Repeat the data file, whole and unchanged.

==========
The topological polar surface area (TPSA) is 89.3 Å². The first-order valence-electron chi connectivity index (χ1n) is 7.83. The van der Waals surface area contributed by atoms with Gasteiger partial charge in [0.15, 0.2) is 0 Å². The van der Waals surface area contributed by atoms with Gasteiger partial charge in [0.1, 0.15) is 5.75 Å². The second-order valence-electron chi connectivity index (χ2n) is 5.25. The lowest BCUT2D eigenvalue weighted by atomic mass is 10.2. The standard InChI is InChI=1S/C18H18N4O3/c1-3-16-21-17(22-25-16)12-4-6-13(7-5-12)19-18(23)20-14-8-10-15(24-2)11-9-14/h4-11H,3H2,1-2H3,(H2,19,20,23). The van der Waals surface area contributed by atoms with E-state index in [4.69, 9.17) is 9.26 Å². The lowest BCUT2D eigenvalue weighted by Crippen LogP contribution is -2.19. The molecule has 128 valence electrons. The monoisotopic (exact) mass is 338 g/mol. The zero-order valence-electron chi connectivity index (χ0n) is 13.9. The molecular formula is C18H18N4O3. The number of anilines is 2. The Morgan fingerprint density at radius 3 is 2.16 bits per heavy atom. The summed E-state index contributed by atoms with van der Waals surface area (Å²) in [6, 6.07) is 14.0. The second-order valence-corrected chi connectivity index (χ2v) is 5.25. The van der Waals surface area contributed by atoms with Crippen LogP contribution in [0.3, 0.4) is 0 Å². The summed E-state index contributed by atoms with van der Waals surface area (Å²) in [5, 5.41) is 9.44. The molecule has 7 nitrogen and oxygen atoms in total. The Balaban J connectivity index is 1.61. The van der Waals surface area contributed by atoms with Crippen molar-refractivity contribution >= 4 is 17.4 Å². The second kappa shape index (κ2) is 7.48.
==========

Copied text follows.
The topological polar surface area (TPSA) is 89.3 Å². The first-order valence-electron chi connectivity index (χ1n) is 7.83. The van der Waals surface area contributed by atoms with Gasteiger partial charge in [0.15, 0.2) is 0 Å². The van der Waals surface area contributed by atoms with Gasteiger partial charge in [0.1, 0.15) is 5.75 Å². The second-order valence-electron chi connectivity index (χ2n) is 5.25. The lowest BCUT2D eigenvalue weighted by atomic mass is 10.2. The standard InChI is InChI=1S/C18H18N4O3/c1-3-16-21-17(22-25-16)12-4-6-13(7-5-12)19-18(23)20-14-8-10-15(24-2)11-9-14/h4-11H,3H2,1-2H3,(H2,19,20,23). The van der Waals surface area contributed by atoms with E-state index in [4.69, 9.17) is 9.26 Å². The lowest BCUT2D eigenvalue weighted by Crippen LogP contribution is -2.19. The molecule has 128 valence electrons. The monoisotopic (exact) mass is 338 g/mol. The zero-order valence-electron chi connectivity index (χ0n) is 13.9. The molecular formula is C18H18N4O3. The number of anilines is 2. The Morgan fingerprint density at radius 3 is 2.16 bits per heavy atom. The summed E-state index contributed by atoms with van der Waals surface area (Å²) in [6, 6.07) is 14.0. The second-order valence-corrected chi connectivity index (χ2v) is 5.25. The van der Waals surface area contributed by atoms with Crippen LogP contribution in [0.3, 0.4) is 0 Å². The summed E-state index contributed by atoms with van der Waals surface area (Å²) in [5, 5.41) is 9.44. The molecule has 7 nitrogen and oxygen atoms in total. The Balaban J connectivity index is 1.61. The van der Waals surface area contributed by atoms with Crippen molar-refractivity contribution >= 4 is 17.4 Å². The second kappa shape index (κ2) is 7.48.